A solution of diethylene glycol divinyl ether containing 2% by weight triphenylsulfonium hexafluoroarsenate was coated onto a 3 in×6 in steel plate. A perforated mask was placed over the coating and this assembly was exposed to ultraviolet light using a GE H3T7medium pressure mercury arc lamp at a distance of four inches. After a 5 second exposure, the mask was removed and the plate was washed with i-propanol. A clear, raised negative image of the mask was formed.
Although the above examples are limited to only a few of the very many polymerizable compositions and uses thereof which are included within the scope of the present invention, it should be understood that the present invention is intended to cover a much broader class of such compositions and uses thereof. Those skilled in the art would also know that the polymerizable compositions also cover the use of onium polymers containing Group VIa onium functionality as part of the polymer backbone or in the pendant position.
|Cited Patent||Filing date||Publication date||Applicant||Title|
|US3373221 *||Nov 4, 1964||Mar 12, 1968||Shell Oil Co||Reaction products of unsaturated esters of polyepoxides and unsaturated carboxylic acids, and polyisocyanates|
|US3458311 *||Dec 15, 1967||Jul 29, 1969||Du Pont||Photopolymerizable elements with solvent removable protective layers|
|US3526503 *||Mar 8, 1967||Sep 1, 1970||Eastman Kodak Co||Photoresist composition|
|US3567453 *||Dec 26, 1967||Mar 2, 1971||Eastman Kodak Co||Light sensitive compositions for photoresists and lithography|
|US3579339 *||May 23, 1967||May 18, 1971||Du Pont||Photopolymerizable dispersions and elements containing nonmigratory photoreducible dyes|
|US3627656 *||Apr 3, 1969||Dec 14, 1971||Hughes Aircraft Co||Catalyst systems for photo-chemical polymerization|
|US3729313 *||Dec 6, 1971||Apr 24, 1973||Minnesota Mining & Mfg||Novel photosensitive systems comprising diaryliodonium compounds and their use|
|US3901705 *||Sep 6, 1973||Aug 26, 1975||Du Pont||Method of using variable depth photopolymerization imaging systems|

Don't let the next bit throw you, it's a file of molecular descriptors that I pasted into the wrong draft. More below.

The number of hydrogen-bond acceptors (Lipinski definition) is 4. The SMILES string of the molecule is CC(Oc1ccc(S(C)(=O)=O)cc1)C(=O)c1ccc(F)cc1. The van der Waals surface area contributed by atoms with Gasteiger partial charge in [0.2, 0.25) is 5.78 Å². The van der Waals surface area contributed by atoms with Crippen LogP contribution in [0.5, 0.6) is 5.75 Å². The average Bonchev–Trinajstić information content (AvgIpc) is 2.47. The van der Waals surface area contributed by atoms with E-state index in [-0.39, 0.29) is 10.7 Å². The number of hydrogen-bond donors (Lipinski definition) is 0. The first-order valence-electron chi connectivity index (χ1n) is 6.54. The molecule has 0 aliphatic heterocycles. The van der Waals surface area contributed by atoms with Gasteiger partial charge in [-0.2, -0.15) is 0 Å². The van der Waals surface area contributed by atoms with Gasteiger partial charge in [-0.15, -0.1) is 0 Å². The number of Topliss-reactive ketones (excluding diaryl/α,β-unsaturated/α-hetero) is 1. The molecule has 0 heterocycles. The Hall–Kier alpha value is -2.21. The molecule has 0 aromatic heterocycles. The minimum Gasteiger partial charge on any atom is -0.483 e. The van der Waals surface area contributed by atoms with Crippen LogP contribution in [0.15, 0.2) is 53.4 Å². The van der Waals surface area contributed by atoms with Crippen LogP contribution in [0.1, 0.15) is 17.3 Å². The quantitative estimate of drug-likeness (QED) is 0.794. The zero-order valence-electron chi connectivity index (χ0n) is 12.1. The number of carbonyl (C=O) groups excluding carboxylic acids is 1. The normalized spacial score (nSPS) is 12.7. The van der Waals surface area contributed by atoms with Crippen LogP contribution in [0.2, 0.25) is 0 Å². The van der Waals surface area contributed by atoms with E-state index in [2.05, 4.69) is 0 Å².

|1||*||Knapczyk et al, J. Org. Chem., vol. 35, No. 8, (1970), pp. 2539-2543.|
|2||*||Kunieda et al., Polymer Letters Edition, vol. 12, pp. 395-397, (7/1974).|
|3||*||Maycock et al, J. Org. Chem., vol. 35, No. 8, (1970), pp. 2532-2538.|
|Citing Patent||Filing date||Publication date||Applicant||Title|
|US4230814 *||Feb 12, 1979||Oct 28, 1980||General Electric Company||Heat curable compositions|
|US4277554 *||Nov 14, 1979||Jul 7, 1981||Thomson-Csf||Resin with a thietane ring, crosslinkable by electron photon irradiation, and process for using such a resin|
|US4291114 *||Jun 19, 1980||Sep 22, 1981||Minnesota Mining And Manufacturing Co.||Imageable, composite-dry transfer sheet and process of using same|
|US4299938 *||Jun 9, 1980||Nov 10, 1981||Ciba-Geigy Corporation||Photopolymerizable and thermally polymerizable compositions|
|US4319974 *||Apr 21, 1980||Mar 16, 1982||General Electric Company||UV Curable compositions and substrates treated therewith|
|US4339567 *||Feb 23, 1981||Jul 13, 1982||Ciba-Geigy Corporation||Photopolymerization by means of sulphoxonium salts|
|US4367251 *||Nov 12, 1981||Jan 4, 1983||General Electric Company||UV Curable compositions and substrates treated therewith|
|US4383025 *||Jun 29, 1981||May 10, 1983||Ciba-Geigy Corporation||Photopolymerization by means of sulfoxonium salts|
|US4398014 *||Oct 23, 1981||Aug 9, 1983||Ciba-Geigy Corporation||Sulfoxonium salts and their use as polymerization catalysts|
|US4572890 *||May 1, 1984||Feb 25, 1986||Ciba-Geigy Corporation||Process for the production of images|
|US4657844 *||May 14, 1985||Apr 14, 1987||Texas Instruments Incorporated||Plasma developable negative resist compositions for electron beam, X-ray and optical lithography|
|US5281261 *||Aug 31, 1990||Jan 25, 1994||Xerox Corporation||Ink compositions containing modified pigment particles|
|US5399596 *||Aug 5, 1993||Mar 21, 1995||Sanshin Kagaku Kogyo Co., Ltd.||Polyfluoride sulfonium compounds and polymerization initiator thereof|
|US5616812 *||Sep 13, 1994||Apr 1, 1997||Idemitsu Kosan Co., Ltd.||Method of producing a polyvinyl ether compound|
|US6590010 *||Sep 12, 2001||Jul 8, 2003||Shin-Etsu Chemicals, Co., Ltd.||Organosiloxane polymer, photo-curable resin composition, patterning process, and substrate protective coating|
|US6740475 *||Apr 29, 2002||May 25, 2004||Infineon Technologies Ag||Method for structuring a photoresist layer|
|US6743572 *||Apr 29, 2002||Jun 1, 2004||Infineon Technologies Ag||Method for structuring a photoresist layer|
|US20020160318 *||Apr 29, 2002||Oct 31, 2002||Richter Ernst-Christian||Method for structuring a photoresist layer|
|US20150140493 *||Nov 18, 2014||May 21, 2015||Toyo Gosei Co., Ltd.||Compounders for enhancing generation of chemical species|
|WO1980001723A1 *||Feb 1, 1980||Aug 21, 1980||Gen Electric||Heat curable compositions|
|WO1981000627A1 *||Jul 28, 1980||Mar 5, 1981||Minnesota Mining & Mfg||Imageable,composite dry-transfer sheet|
|WO1991005756A1 *||Oct 11, 1990||May 2, 1991||Gaf Chemicals Corporation||Trivinyl ethers of polyols|
|U.S. Classification||430/280.1, 522/169, 522/167, 568/673, 430/914, 522/31, 430/330, 522/188, 522/181, 522/172|
|International Classification||C08F2/46, C08G85/00, G03F7/029, C08F2/00, G03F7/26, C08F4/00, C08F4/06, C08F2/50, C09J4/00, C08G65/00, G03F7/038, C09J201/00|
|Cooperative Classification||G03F7/0388, C08F2/50, Y10S430/115, G03F7/029|
|European Classification||G03F7/029, C08F2/50, G03F7/038S|